While Northern Resident killer whales are similar in social structure and biology to Southern Resident killer whales, they are genetically distinct separate populations. While their ranges overlap, they are rarely observed together. The Northern Resident population is much larger than the Southern, composed of 34 matrilines and more than 200 individuals.
Northern Resident orcas are similar in appearance to other orcas and can be identified by unique saddle patches and dorsal fins. All Northern Residents are salmon eaters. Like the southern resident orcas, they strongly prefer Chinook salmon over other species, and will hunt it selectively.
Resident orcas forage together and practice prey-sharing; sharing what they catch with other pod members.
Northern Resident orcas live in tightly bound family units called pods, and stay with their mothers and siblings for their entire lives. Generations stay together in matrilines, organized around the older females.

Acoustics. Northern Residents are organized into three acoustic clans: A, G, and R. Clans consist of multiple matrilines that share a distinct set of calls. Each matriline further shares a set of calls. By listening to the calls, trained researchers can identify which pods are in the area and can even identify specific members of a pod.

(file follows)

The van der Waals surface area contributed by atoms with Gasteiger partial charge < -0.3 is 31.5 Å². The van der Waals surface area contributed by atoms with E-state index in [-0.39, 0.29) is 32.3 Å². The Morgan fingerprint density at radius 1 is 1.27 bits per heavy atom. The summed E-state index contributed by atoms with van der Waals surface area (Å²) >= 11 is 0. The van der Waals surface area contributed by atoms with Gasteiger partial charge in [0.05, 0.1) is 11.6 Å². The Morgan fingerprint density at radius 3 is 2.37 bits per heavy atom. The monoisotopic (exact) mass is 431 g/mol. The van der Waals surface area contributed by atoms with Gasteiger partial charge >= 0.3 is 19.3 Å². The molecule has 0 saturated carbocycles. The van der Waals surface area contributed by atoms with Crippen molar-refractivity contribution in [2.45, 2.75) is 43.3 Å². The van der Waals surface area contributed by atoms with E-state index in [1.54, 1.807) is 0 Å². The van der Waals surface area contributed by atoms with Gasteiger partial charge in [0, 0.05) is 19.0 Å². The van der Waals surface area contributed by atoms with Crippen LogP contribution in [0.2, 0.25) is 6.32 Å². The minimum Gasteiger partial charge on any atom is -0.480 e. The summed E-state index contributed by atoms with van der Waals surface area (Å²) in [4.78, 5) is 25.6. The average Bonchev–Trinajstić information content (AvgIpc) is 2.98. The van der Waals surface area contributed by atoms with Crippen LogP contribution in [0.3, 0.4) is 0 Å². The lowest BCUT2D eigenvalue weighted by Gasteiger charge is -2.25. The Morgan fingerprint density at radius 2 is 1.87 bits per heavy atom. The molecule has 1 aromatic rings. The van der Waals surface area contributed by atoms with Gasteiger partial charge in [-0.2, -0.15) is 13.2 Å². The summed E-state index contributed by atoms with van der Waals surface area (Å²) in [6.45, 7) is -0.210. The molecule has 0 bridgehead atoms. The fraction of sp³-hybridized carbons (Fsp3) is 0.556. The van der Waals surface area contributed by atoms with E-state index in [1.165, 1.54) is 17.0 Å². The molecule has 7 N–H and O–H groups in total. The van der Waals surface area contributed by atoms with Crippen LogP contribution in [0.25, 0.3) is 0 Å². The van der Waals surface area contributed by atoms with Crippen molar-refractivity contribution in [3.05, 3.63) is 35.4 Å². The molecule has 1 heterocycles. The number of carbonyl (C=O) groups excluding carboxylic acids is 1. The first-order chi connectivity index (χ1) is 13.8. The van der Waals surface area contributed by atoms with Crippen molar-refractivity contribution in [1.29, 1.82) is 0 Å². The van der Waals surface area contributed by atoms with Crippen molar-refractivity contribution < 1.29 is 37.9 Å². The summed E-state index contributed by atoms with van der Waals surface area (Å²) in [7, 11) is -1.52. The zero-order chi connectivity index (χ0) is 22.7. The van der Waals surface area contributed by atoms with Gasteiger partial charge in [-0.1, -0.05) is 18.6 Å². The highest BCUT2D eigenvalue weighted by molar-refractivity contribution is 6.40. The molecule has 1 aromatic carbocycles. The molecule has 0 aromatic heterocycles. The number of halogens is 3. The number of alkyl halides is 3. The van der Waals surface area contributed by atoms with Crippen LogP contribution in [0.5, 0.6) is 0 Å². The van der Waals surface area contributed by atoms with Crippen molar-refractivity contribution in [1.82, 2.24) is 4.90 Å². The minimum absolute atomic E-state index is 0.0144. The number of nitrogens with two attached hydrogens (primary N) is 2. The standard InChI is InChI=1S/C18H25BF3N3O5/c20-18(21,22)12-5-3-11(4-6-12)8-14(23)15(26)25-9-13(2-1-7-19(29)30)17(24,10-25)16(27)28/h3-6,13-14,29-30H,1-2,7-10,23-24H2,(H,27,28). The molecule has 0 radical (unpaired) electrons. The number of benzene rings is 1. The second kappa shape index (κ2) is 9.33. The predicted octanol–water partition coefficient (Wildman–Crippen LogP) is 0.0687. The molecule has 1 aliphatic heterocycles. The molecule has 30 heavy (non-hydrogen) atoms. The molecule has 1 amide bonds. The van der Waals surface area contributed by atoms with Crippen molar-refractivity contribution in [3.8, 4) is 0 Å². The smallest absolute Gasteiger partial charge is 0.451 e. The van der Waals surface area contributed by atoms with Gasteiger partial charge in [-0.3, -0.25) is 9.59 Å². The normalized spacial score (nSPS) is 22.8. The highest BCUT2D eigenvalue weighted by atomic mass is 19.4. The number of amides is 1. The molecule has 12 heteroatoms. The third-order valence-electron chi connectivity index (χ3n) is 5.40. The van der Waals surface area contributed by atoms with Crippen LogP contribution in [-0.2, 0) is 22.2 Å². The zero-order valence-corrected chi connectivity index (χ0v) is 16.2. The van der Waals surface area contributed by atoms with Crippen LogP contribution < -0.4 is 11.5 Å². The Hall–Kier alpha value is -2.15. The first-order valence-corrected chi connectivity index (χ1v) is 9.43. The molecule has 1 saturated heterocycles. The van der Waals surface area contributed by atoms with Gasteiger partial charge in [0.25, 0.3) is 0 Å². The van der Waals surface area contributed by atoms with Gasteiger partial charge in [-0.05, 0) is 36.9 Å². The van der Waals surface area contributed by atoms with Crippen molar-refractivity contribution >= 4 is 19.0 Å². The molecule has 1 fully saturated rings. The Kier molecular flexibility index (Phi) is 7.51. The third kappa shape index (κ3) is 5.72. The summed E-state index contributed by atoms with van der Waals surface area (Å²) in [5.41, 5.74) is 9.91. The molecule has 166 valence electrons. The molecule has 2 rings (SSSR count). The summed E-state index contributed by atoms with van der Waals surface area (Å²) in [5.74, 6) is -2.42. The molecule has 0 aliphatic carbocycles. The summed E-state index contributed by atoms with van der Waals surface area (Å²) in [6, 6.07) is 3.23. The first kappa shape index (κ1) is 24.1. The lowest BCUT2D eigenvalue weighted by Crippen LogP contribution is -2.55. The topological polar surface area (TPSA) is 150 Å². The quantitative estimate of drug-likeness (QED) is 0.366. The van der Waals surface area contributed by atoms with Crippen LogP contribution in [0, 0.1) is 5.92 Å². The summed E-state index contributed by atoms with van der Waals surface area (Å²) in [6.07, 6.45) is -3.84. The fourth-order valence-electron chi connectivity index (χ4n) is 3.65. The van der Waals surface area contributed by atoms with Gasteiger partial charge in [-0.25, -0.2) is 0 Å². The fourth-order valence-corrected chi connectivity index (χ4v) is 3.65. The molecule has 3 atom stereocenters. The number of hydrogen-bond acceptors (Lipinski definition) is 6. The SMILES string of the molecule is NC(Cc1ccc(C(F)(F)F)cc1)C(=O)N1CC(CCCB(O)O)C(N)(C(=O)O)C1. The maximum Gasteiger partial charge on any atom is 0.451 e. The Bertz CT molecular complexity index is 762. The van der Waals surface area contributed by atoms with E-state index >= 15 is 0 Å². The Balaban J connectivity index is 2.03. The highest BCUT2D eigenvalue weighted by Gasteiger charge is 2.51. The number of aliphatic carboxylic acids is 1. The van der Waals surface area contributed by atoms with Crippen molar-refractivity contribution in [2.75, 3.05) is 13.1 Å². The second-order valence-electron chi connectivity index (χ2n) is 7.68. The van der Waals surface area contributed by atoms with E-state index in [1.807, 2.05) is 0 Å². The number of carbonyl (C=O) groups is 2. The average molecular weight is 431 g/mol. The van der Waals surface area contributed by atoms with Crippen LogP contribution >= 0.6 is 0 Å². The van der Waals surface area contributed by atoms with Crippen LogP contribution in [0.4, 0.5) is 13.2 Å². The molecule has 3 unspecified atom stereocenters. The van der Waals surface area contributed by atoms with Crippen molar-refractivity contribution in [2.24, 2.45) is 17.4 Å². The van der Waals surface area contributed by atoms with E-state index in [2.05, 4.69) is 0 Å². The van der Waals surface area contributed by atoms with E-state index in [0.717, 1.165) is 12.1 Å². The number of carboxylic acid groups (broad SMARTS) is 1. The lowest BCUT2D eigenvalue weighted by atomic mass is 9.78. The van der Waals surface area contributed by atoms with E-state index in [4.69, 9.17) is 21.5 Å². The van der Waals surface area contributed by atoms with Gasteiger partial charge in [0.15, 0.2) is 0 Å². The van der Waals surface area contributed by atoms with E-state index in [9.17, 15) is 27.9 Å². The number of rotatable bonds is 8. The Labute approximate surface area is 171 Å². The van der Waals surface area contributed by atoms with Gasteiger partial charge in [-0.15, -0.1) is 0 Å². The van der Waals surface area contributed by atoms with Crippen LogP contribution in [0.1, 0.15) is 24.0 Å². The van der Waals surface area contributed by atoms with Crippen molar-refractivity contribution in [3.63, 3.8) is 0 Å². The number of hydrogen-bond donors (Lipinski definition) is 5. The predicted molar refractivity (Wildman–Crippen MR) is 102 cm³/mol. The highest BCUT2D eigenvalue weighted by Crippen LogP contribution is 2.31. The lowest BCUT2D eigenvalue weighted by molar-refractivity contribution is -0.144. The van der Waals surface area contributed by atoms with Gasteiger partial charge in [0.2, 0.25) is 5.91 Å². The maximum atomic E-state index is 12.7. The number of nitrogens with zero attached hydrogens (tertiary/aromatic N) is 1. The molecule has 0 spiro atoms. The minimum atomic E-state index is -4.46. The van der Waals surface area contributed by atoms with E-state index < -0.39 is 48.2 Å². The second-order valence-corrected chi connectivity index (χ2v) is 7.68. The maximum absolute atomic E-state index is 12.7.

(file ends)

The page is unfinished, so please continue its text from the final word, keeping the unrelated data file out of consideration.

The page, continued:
Rubbing Beaches. Northern residents routinely visit the rubbing beaches of Robson Bight (Michael Bigg Ecological Reserve) during the summer. Pod by pod, the whales enter the shallow waters of the Bight, and roll around or “rub” on the smooth stones there. Scientists believe these areas and behaviors are critical to Northern Resident social structure.

Northern Resident orcas are currently listed as Threatened in Canada. Threats include lack of prey, toxin accumulations, and vessel impacts, including the threat of oil spills.


Northern Residents range from Southeast Alaska to northern Vancouver Island and in the inlets of B.Cs’s central and north coasts.

- The Whale Trail